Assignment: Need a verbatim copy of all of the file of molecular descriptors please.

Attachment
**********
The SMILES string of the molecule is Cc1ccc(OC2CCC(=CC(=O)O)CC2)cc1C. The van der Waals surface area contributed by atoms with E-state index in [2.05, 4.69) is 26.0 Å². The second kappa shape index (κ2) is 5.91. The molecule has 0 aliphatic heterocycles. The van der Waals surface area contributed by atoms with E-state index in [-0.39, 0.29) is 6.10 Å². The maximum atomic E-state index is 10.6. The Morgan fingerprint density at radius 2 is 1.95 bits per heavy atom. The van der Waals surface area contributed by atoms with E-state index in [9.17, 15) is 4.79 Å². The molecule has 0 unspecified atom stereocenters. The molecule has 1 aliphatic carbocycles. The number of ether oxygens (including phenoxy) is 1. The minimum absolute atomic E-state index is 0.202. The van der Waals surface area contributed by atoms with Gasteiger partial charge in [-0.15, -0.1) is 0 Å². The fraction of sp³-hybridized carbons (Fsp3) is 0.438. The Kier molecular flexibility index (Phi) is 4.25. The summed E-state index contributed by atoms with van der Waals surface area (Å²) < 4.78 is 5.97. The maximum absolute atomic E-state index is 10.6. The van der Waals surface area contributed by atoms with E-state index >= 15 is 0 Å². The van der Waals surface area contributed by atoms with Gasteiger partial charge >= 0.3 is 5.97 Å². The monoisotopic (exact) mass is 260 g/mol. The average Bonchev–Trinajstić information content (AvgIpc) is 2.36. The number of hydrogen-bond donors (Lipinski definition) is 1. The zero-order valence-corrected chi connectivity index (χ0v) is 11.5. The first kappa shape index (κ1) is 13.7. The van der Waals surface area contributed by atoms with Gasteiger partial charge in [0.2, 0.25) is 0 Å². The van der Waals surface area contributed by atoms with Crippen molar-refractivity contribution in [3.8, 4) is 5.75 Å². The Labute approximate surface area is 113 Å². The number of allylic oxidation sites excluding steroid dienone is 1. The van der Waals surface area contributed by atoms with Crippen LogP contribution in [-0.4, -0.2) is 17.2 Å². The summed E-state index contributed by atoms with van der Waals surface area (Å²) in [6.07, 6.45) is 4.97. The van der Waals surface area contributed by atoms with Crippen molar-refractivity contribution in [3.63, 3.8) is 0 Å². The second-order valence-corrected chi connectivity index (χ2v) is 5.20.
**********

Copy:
The SMILES string of the molecule is Cc1ccc(OC2CCC(=CC(=O)O)CC2)cc1C. The van der Waals surface area contributed by atoms with E-state index in [2.05, 4.69) is 26.0 Å². The second kappa shape index (κ2) is 5.91. The molecule has 0 aliphatic heterocycles. The van der Waals surface area contributed by atoms with E-state index in [-0.39, 0.29) is 6.10 Å². The maximum atomic E-state index is 10.6. The Morgan fingerprint density at radius 2 is 1.95 bits per heavy atom. The van der Waals surface area contributed by atoms with E-state index in [9.17, 15) is 4.79 Å². The molecule has 0 unspecified atom stereocenters. The molecule has 1 aliphatic carbocycles. The number of ether oxygens (including phenoxy) is 1. The minimum absolute atomic E-state index is 0.202. The van der Waals surface area contributed by atoms with Gasteiger partial charge in [-0.15, -0.1) is 0 Å². The fraction of sp³-hybridized carbons (Fsp3) is 0.438. The Kier molecular flexibility index (Phi) is 4.25. The summed E-state index contributed by atoms with van der Waals surface area (Å²) < 4.78 is 5.97. The maximum absolute atomic E-state index is 10.6. The van der Waals surface area contributed by atoms with E-state index >= 15 is 0 Å². The van der Waals surface area contributed by atoms with Gasteiger partial charge >= 0.3 is 5.97 Å². The monoisotopic (exact) mass is 260 g/mol. The average Bonchev–Trinajstić information content (AvgIpc) is 2.36. The number of hydrogen-bond donors (Lipinski definition) is 1. The zero-order valence-corrected chi connectivity index (χ0v) is 11.5. The first kappa shape index (κ1) is 13.7. The van der Waals surface area contributed by atoms with Gasteiger partial charge in [0.2, 0.25) is 0 Å². The van der Waals surface area contributed by atoms with Crippen molar-refractivity contribution in [3.8, 4) is 5.75 Å². The Labute approximate surface area is 113 Å². The number of allylic oxidation sites excluding steroid dienone is 1. The van der Waals surface area contributed by atoms with Crippen LogP contribution in [-0.4, -0.2) is 17.2 Å². The summed E-state index contributed by atoms with van der Waals surface area (Å²) in [6.07, 6.45) is 4.97. The van der Waals surface area contributed by atoms with Crippen molar-refractivity contribution in [3.63, 3.8) is 0 Å². The second-order valence-corrected chi connectivity index (χ2v) is 5.20.